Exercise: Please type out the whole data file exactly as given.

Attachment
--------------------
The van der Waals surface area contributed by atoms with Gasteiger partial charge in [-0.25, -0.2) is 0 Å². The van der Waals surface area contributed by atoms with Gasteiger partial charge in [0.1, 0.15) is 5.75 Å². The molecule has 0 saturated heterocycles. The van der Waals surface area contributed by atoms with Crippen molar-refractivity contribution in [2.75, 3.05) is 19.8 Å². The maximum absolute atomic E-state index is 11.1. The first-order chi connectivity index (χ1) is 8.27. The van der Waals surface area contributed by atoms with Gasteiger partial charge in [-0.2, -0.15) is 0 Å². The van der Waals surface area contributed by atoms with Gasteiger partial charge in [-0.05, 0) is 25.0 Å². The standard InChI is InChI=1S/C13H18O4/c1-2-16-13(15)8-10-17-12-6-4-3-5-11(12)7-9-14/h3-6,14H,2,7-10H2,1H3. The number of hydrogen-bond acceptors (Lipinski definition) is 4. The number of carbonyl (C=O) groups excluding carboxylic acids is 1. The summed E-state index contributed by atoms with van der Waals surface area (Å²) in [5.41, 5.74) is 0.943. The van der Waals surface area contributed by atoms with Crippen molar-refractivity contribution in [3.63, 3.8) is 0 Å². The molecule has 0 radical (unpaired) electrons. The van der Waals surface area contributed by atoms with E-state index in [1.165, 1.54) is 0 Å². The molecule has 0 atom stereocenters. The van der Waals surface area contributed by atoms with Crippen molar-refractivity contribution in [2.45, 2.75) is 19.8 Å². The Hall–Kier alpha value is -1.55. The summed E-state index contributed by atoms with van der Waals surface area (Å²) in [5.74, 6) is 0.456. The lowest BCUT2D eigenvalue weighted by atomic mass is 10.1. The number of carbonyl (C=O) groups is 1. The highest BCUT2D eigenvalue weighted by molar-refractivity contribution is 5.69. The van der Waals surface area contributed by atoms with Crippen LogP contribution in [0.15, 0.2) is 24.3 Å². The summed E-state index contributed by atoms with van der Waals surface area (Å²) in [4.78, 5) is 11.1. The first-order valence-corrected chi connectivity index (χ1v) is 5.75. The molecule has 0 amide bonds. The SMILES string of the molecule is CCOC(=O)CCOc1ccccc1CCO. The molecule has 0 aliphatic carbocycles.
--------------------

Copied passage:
The van der Waals surface area contributed by atoms with Gasteiger partial charge in [-0.25, -0.2) is 0 Å². The van der Waals surface area contributed by atoms with Gasteiger partial charge in [0.1, 0.15) is 5.75 Å². The molecule has 0 saturated heterocycles. The van der Waals surface area contributed by atoms with Crippen molar-refractivity contribution in [2.75, 3.05) is 19.8 Å². The maximum absolute atomic E-state index is 11.1. The first-order chi connectivity index (χ1) is 8.27. The van der Waals surface area contributed by atoms with Gasteiger partial charge in [-0.2, -0.15) is 0 Å². The van der Waals surface area contributed by atoms with Gasteiger partial charge in [-0.05, 0) is 25.0 Å². The standard InChI is InChI=1S/C13H18O4/c1-2-16-13(15)8-10-17-12-6-4-3-5-11(12)7-9-14/h3-6,14H,2,7-10H2,1H3. The number of hydrogen-bond acceptors (Lipinski definition) is 4. The number of carbonyl (C=O) groups excluding carboxylic acids is 1. The summed E-state index contributed by atoms with van der Waals surface area (Å²) in [5.41, 5.74) is 0.943. The van der Waals surface area contributed by atoms with Crippen molar-refractivity contribution in [3.63, 3.8) is 0 Å². The molecule has 0 radical (unpaired) electrons. The van der Waals surface area contributed by atoms with E-state index in [1.165, 1.54) is 0 Å². The molecule has 0 atom stereocenters. The van der Waals surface area contributed by atoms with Crippen molar-refractivity contribution in [2.45, 2.75) is 19.8 Å². The Hall–Kier alpha value is -1.55. The summed E-state index contributed by atoms with van der Waals surface area (Å²) in [5.74, 6) is 0.456. The lowest BCUT2D eigenvalue weighted by atomic mass is 10.1. The number of carbonyl (C=O) groups is 1. The highest BCUT2D eigenvalue weighted by molar-refractivity contribution is 5.69. The van der Waals surface area contributed by atoms with Crippen LogP contribution in [0.15, 0.2) is 24.3 Å². The summed E-state index contributed by atoms with van der Waals surface area (Å²) in [4.78, 5) is 11.1. The first-order valence-corrected chi connectivity index (χ1v) is 5.75. The molecule has 0 amide bonds. The SMILES string of the molecule is CCOC(=O)CCOc1ccccc1CCO. The molecule has 0 aliphatic carbocycles.